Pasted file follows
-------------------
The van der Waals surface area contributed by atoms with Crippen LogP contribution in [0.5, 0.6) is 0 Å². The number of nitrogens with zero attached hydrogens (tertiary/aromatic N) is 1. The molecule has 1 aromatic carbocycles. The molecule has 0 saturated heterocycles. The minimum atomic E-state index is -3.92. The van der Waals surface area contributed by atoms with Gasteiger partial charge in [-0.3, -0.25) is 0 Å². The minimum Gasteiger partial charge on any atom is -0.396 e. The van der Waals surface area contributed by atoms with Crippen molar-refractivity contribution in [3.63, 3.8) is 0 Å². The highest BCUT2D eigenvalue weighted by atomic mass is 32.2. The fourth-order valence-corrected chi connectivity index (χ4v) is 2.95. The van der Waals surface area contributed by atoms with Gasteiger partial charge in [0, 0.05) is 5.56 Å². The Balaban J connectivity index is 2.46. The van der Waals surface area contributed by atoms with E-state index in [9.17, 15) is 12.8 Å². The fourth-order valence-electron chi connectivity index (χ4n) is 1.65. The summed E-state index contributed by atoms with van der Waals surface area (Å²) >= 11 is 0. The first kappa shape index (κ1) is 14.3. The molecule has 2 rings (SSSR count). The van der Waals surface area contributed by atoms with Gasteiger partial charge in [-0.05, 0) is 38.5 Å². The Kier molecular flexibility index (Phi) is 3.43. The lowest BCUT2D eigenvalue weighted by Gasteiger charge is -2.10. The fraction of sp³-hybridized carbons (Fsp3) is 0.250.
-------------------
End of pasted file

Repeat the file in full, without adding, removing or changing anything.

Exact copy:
The van der Waals surface area contributed by atoms with Crippen LogP contribution in [0.5, 0.6) is 0 Å². The number of nitrogens with zero attached hydrogens (tertiary/aromatic N) is 1. The molecule has 1 aromatic carbocycles. The molecule has 0 saturated heterocycles. The minimum atomic E-state index is -3.92. The van der Waals surface area contributed by atoms with Gasteiger partial charge in [-0.3, -0.25) is 0 Å². The minimum Gasteiger partial charge on any atom is -0.396 e. The van der Waals surface area contributed by atoms with Crippen molar-refractivity contribution in [3.63, 3.8) is 0 Å². The highest BCUT2D eigenvalue weighted by atomic mass is 32.2. The fourth-order valence-corrected chi connectivity index (χ4v) is 2.95. The van der Waals surface area contributed by atoms with Gasteiger partial charge in [0, 0.05) is 5.56 Å². The Balaban J connectivity index is 2.46. The van der Waals surface area contributed by atoms with E-state index in [9.17, 15) is 12.8 Å². The fourth-order valence-electron chi connectivity index (χ4n) is 1.65. The summed E-state index contributed by atoms with van der Waals surface area (Å²) >= 11 is 0. The first kappa shape index (κ1) is 14.3. The molecule has 2 rings (SSSR count). The van der Waals surface area contributed by atoms with Gasteiger partial charge in [-0.05, 0) is 38.5 Å². The Kier molecular flexibility index (Phi) is 3.43. The lowest BCUT2D eigenvalue weighted by Gasteiger charge is -2.10. The fraction of sp³-hybridized carbons (Fsp3) is 0.250.